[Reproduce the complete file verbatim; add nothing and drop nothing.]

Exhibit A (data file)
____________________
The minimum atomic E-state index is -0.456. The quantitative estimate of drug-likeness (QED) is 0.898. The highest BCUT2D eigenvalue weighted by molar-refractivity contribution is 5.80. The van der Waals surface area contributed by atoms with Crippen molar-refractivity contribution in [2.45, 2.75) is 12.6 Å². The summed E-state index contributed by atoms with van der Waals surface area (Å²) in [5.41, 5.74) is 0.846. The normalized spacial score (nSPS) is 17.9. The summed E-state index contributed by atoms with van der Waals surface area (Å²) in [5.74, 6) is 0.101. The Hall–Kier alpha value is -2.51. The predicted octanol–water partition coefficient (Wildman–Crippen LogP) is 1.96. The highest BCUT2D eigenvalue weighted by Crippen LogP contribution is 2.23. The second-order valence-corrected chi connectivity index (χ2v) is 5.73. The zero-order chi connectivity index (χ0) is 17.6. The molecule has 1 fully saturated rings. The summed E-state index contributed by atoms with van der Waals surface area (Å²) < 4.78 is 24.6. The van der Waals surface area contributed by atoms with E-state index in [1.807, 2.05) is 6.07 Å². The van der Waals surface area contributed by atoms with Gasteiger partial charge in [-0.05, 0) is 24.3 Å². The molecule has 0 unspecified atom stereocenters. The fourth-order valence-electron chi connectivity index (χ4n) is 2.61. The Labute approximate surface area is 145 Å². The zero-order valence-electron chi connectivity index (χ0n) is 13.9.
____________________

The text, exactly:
The minimum atomic E-state index is -0.456. The quantitative estimate of drug-likeness (QED) is 0.898. The highest BCUT2D eigenvalue weighted by molar-refractivity contribution is 5.80. The van der Waals surface area contributed by atoms with Crippen molar-refractivity contribution in [2.45, 2.75) is 12.6 Å². The summed E-state index contributed by atoms with van der Waals surface area (Å²) in [5.41, 5.74) is 0.846. The normalized spacial score (nSPS) is 17.9. The summed E-state index contributed by atoms with van der Waals surface area (Å²) in [5.74, 6) is 0.101. The Hall–Kier alpha value is -2.51. The predicted octanol–water partition coefficient (Wildman–Crippen LogP) is 1.96. The highest BCUT2D eigenvalue weighted by Crippen LogP contribution is 2.23. The second-order valence-corrected chi connectivity index (χ2v) is 5.73. The zero-order chi connectivity index (χ0) is 17.6. The molecule has 1 fully saturated rings. The summed E-state index contributed by atoms with van der Waals surface area (Å²) < 4.78 is 24.6. The van der Waals surface area contributed by atoms with E-state index in [1.807, 2.05) is 6.07 Å². The van der Waals surface area contributed by atoms with Gasteiger partial charge in [-0.05, 0) is 24.3 Å². The molecule has 0 unspecified atom stereocenters. The fourth-order valence-electron chi connectivity index (χ4n) is 2.61. The Labute approximate surface area is 145 Å². The zero-order valence-electron chi connectivity index (χ0n) is 13.9.